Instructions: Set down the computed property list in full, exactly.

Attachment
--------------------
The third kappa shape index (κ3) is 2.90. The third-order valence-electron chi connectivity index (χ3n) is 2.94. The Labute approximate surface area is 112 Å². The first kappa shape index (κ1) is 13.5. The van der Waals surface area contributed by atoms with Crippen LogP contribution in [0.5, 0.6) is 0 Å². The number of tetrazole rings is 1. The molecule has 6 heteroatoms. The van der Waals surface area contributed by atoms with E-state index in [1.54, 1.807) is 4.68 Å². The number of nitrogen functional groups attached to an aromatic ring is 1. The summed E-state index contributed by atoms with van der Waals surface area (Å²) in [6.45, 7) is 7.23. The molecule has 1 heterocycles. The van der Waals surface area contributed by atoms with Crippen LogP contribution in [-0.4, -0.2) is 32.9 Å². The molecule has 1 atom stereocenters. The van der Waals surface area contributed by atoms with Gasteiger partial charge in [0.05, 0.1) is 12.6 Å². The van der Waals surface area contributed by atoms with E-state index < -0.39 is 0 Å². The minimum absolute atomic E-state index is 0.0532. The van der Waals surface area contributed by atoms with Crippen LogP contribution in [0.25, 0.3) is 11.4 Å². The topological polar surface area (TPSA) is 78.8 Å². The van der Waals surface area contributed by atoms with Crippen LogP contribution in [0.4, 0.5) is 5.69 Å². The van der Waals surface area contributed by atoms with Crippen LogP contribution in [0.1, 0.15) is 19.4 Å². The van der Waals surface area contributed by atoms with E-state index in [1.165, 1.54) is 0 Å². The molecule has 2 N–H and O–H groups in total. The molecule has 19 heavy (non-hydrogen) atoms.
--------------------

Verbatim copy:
The third kappa shape index (κ3) is 2.90. The third-order valence-electron chi connectivity index (χ3n) is 2.94. The Labute approximate surface area is 112 Å². The first kappa shape index (κ1) is 13.5. The van der Waals surface area contributed by atoms with Crippen LogP contribution in [0.5, 0.6) is 0 Å². The number of tetrazole rings is 1. The molecule has 6 heteroatoms. The van der Waals surface area contributed by atoms with E-state index in [1.54, 1.807) is 4.68 Å². The number of nitrogen functional groups attached to an aromatic ring is 1. The summed E-state index contributed by atoms with van der Waals surface area (Å²) in [6.45, 7) is 7.23. The molecule has 1 heterocycles. The van der Waals surface area contributed by atoms with Crippen LogP contribution in [-0.4, -0.2) is 32.9 Å². The molecule has 1 atom stereocenters. The van der Waals surface area contributed by atoms with Gasteiger partial charge in [0.05, 0.1) is 12.6 Å². The van der Waals surface area contributed by atoms with E-state index < -0.39 is 0 Å². The minimum absolute atomic E-state index is 0.0532. The van der Waals surface area contributed by atoms with Crippen LogP contribution in [0.25, 0.3) is 11.4 Å². The topological polar surface area (TPSA) is 78.8 Å². The van der Waals surface area contributed by atoms with Crippen LogP contribution in [0.4, 0.5) is 5.69 Å². The van der Waals surface area contributed by atoms with Crippen LogP contribution in [0.1, 0.15) is 19.4 Å². The van der Waals surface area contributed by atoms with E-state index in [1.165, 1.54) is 0 Å². The molecule has 2 N–H and O–H groups in total. The molecule has 19 heavy (non-hydrogen) atoms.